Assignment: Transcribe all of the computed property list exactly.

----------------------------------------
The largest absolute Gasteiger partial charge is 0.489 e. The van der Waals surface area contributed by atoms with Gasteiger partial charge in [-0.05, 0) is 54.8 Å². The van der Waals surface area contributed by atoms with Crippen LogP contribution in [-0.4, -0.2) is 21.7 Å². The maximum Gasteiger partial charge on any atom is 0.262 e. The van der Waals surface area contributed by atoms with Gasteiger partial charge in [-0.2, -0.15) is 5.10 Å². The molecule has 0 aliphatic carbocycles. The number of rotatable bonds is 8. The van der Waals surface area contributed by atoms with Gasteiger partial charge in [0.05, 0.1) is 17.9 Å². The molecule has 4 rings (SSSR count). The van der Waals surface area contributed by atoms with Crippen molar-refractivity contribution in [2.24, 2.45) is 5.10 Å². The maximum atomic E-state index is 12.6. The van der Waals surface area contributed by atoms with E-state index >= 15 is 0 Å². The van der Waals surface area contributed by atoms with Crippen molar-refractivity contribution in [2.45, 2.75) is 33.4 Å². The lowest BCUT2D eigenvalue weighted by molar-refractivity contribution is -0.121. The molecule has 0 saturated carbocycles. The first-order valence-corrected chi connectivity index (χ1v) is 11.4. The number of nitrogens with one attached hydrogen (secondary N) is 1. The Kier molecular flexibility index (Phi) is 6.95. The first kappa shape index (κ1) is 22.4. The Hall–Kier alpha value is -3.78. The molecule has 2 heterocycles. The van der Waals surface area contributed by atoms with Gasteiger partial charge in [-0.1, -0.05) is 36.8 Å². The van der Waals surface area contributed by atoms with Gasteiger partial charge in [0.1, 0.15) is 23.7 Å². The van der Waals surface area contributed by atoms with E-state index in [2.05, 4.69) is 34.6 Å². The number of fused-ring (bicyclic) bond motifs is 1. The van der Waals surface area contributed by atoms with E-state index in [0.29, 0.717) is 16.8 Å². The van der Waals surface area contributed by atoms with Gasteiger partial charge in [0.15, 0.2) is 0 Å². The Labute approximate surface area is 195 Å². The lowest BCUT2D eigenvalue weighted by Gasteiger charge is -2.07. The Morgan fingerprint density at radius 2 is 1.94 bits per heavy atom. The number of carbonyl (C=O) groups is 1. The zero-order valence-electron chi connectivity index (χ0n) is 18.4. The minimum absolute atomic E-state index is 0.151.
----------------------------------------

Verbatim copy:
The largest absolute Gasteiger partial charge is 0.489 e. The van der Waals surface area contributed by atoms with Gasteiger partial charge in [-0.05, 0) is 54.8 Å². The van der Waals surface area contributed by atoms with Crippen LogP contribution in [-0.4, -0.2) is 21.7 Å². The maximum Gasteiger partial charge on any atom is 0.262 e. The van der Waals surface area contributed by atoms with Gasteiger partial charge in [-0.2, -0.15) is 5.10 Å². The molecule has 0 aliphatic carbocycles. The number of rotatable bonds is 8. The van der Waals surface area contributed by atoms with Gasteiger partial charge in [0.05, 0.1) is 17.9 Å². The molecule has 4 rings (SSSR count). The van der Waals surface area contributed by atoms with Crippen molar-refractivity contribution in [2.24, 2.45) is 5.10 Å². The maximum atomic E-state index is 12.6. The van der Waals surface area contributed by atoms with E-state index >= 15 is 0 Å². The van der Waals surface area contributed by atoms with Crippen molar-refractivity contribution in [2.45, 2.75) is 33.4 Å². The lowest BCUT2D eigenvalue weighted by molar-refractivity contribution is -0.121. The molecule has 0 saturated carbocycles. The first-order valence-corrected chi connectivity index (χ1v) is 11.4. The number of nitrogens with one attached hydrogen (secondary N) is 1. The Kier molecular flexibility index (Phi) is 6.95. The first kappa shape index (κ1) is 22.4. The Hall–Kier alpha value is -3.78. The molecule has 2 heterocycles. The van der Waals surface area contributed by atoms with Gasteiger partial charge in [-0.1, -0.05) is 36.8 Å². The van der Waals surface area contributed by atoms with Gasteiger partial charge in [0.1, 0.15) is 23.7 Å². The van der Waals surface area contributed by atoms with E-state index in [2.05, 4.69) is 34.6 Å². The number of fused-ring (bicyclic) bond motifs is 1. The van der Waals surface area contributed by atoms with E-state index in [0.29, 0.717) is 16.8 Å². The van der Waals surface area contributed by atoms with Gasteiger partial charge in [0.15, 0.2) is 0 Å². The Labute approximate surface area is 195 Å². The lowest BCUT2D eigenvalue weighted by Gasteiger charge is -2.07. The Morgan fingerprint density at radius 2 is 1.94 bits per heavy atom. The number of carbonyl (C=O) groups is 1. The zero-order valence-electron chi connectivity index (χ0n) is 18.4. The minimum absolute atomic E-state index is 0.151.